In Dance With a Cowboy, part of the Wild West Christmas anthology, Garrett Sheridan has always loved Kathleen—even before she became his sister-in-law in a mix-up maneuvered by his fun-loving younger brother. Serious & quiet, Garrett should have spoken up before the wedding, but once he learned she was expecting, he kept his feelings to himself.
For years he has kept quiet. But now Kathleen is a young widow with a five-year old daughter in tow. The two need looking after…and Garrett can’t turn his back on that—or Kathleen—even though she wants nothing to do with the Sheridan side of the family. Trouble is ~ if she learns he was the cause of his brother’s death, she will never let him near her again.
I like to think of the American cowboy as the American counterpart to the medieval knight. (Usually with a more self-deprecating sense of humor!) One of my favorite movies about a knight is Kingdom of Heaven which takes place at the time of the Crusades. Although I skip through the more violent fighting parts, I love the story of young Balian becoming a knight. Here is the oath he took ~
“Be without fear in the face of your enemies.
Be brave and upright that God may love thee.
Speak the truth always, even if it leads to your death.
Safeguard the helpless and do no wrong – that is your oath.”
John Wayne, Roy Rogers, Tom Mix, James Arness. Epic cowboy actors all. When you call them to your mind, what are they all wearing?
A cowboy hat! The iconic image of the Old West.
Though there are many different styles of cowboy hat, they all mark the wearer as a cowboy. From a ten-gallon, to a wide-awake, to a silver-belly, they’re all cowboy hats. But are you aware that there is a certain code, an etiquette if you will, to wearing one?
Doing a basic search of cowboy hat etiquette turned up lots of rules and requirements, and I’ve distilled it down to seven that seemed fairly consistent.
Here are Seven Rules of Cowboy Hat etiquette:
Rule 1: Always remove your hat when you enter a place where people live. It’s fine to keep it on when you enter a public building like a bank or store. Exceptions are churches and courtrooms.
Rule 2: The first time you meet a lady take your hat off when you say howdy. After that, it’s fine to tip your hat to her.
Rule 3: Never let your hat touch your bed. It’s bad luck.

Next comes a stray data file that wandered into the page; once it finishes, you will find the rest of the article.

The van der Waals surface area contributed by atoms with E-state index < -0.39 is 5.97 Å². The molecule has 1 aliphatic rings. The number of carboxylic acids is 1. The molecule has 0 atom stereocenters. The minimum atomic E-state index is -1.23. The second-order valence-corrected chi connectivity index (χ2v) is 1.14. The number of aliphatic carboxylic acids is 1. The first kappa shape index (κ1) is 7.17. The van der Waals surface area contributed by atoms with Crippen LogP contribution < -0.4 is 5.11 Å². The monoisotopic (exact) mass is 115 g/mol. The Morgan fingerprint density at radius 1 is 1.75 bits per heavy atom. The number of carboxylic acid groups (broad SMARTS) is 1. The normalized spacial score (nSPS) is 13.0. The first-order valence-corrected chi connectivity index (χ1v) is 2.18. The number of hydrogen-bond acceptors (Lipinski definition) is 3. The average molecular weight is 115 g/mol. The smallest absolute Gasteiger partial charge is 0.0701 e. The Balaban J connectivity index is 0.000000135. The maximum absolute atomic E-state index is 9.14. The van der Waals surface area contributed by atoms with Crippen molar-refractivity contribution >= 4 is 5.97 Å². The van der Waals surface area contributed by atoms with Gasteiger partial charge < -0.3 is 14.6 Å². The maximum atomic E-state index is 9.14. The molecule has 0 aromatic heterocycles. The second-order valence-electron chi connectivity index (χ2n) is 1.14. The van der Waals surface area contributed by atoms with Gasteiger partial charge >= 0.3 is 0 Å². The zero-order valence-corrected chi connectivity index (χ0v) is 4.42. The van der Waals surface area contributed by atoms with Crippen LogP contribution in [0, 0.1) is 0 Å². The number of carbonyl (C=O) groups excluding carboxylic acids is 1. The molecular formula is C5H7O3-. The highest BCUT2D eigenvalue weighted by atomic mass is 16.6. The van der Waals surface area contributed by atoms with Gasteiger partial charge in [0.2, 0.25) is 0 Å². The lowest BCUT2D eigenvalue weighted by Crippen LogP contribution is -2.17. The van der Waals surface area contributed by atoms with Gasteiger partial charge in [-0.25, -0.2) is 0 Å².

Rule 4: Rest your hat on the crown. The crown will hold its shape better than if you rest it on the brim. Also, if any good luck falls your way, it might land in your upturned hat.
Rule 5: Keep your hands off anyone else’s hat. Touching someone else’s hat is a serious fight-starting move.
Rule 6: Never tip your hat to another man. It’s like calling the fellow a girlie-boy.
Rule 7: Never show the inside of your hat while you’re holding it. Hold it against your chest or your leg.
Follow these rules, and you’ll never be considered a rude buckaroo!
Author Bio: Erica Vetsch is a transplanted Kansan now residing in Minnesota. She loves history and romance, and is blessed to be able to combine the two by writing historical romances. Whenever she’s not immersed in fictional worlds, she’s the company bookkeeper for the family lumber business, mother of two, wife to a man who is her total opposite and soul-mate, and avid museum patron.
About the book: Anything he can do, I can do better. At least that was what Cassie Bucknell thought before she pinned on Ben Wilder’s badge and took to patrolling the streets of Cactus Creek, Texas. Cassie has been in love with Ben since primer school, but Ben treats her like a little sister. When they are picked to swap jobs for a month as part of the annual Cactus Creek Challenge in their Texas hometown, the schoolhouse is thrown into an uproar, the jail becomes a temporary bank vault, and Cassie and Ben square off in a battle of wills that becomes a battle for their hearts.
I’d love to give a copy of The Cactus Creek Challenge to one US resident who comments on the blog.
I have recently needed to re-read several of my older titles for conversion to e-books. After 60 titles and 32 years of writing, I can’t always remember exactly what happened in every book I wrote or who the hero and heroine were. So far I have been pleasantly surprised at how good the stories are and how “hot” the heroes and the love scenes are. Somehow I had the idea that “way back then” I was hesitant to get too racy with my love scenes, but gosh, they ain’t bad!